bar italia – “bedhead” (alternative, collage // WORLD MUSIC)
A thick mist of uncertainty and secrecy surrounds bar italia. The only information we have is that the project is established in London and that it vehiculates its music through WORLD MUSIC. bedhead is a strange record, and we can’t get over the fact that it sounds fittingly contemporary, and yet evokes a bittersweet approach to guitar-oriented (?) music from the vaults of the british Creation indiescene. The essential information is that it consists in a collection of 13 sketches glued together by washed out, almost detuned guitars, acoustic drums and electronic beats, with a female and a male voice that make up a beautiful, dreamy sauce to be best tasted icecold. The confusion that this project brings about to our senses, which is probably due to the fact that we cannot actually locate it in a specific context, is a dizzingly good experience. Stephen Pastel would be proud.
Nala Sinephro – “Space 1.8” (experimental jazz // Warp)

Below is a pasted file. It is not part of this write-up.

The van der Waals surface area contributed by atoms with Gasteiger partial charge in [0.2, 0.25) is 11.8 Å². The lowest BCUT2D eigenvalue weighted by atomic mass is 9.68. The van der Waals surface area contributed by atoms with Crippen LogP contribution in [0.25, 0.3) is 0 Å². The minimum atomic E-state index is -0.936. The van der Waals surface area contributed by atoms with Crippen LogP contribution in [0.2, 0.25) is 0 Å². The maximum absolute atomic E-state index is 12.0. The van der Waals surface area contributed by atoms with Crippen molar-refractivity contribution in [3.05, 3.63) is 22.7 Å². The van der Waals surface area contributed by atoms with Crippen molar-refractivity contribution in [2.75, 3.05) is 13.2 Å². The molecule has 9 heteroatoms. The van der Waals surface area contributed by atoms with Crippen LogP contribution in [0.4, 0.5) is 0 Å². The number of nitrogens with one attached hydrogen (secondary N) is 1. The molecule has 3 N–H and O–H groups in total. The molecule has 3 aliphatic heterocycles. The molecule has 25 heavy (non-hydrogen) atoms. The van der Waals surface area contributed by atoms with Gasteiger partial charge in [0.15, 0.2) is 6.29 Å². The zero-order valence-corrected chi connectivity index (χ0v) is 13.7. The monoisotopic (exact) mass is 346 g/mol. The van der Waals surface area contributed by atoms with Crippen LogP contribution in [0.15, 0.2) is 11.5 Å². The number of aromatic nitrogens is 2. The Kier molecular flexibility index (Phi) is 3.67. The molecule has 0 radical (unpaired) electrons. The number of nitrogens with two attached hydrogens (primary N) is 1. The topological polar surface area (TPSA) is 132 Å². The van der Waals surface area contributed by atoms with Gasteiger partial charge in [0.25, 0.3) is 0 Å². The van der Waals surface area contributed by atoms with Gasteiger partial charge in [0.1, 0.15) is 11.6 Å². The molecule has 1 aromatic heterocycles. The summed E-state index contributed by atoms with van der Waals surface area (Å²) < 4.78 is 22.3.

Another candidate for our very own and seemingly pointless “artist of the year” is Nala Sinephro. The Belgian-Carribean harpist, multi-instrumentalist and producer is still in her twenties, and it is almost shocking to think of her physical age when we listen to this 8 piece composition – a ravishing meeting point between contemporary jazz and electronics. Nala’s geometrical sonic wanderings, meditative pace and will to study “the sound that moves matter” brings new life to Alice Coltrane’s musical and spiritual mindfullness. And it is fascinating to hear such timeless and wise music from such a young human being.
black midi – “Cavalcade” (noise, prog punk // Rough Trade)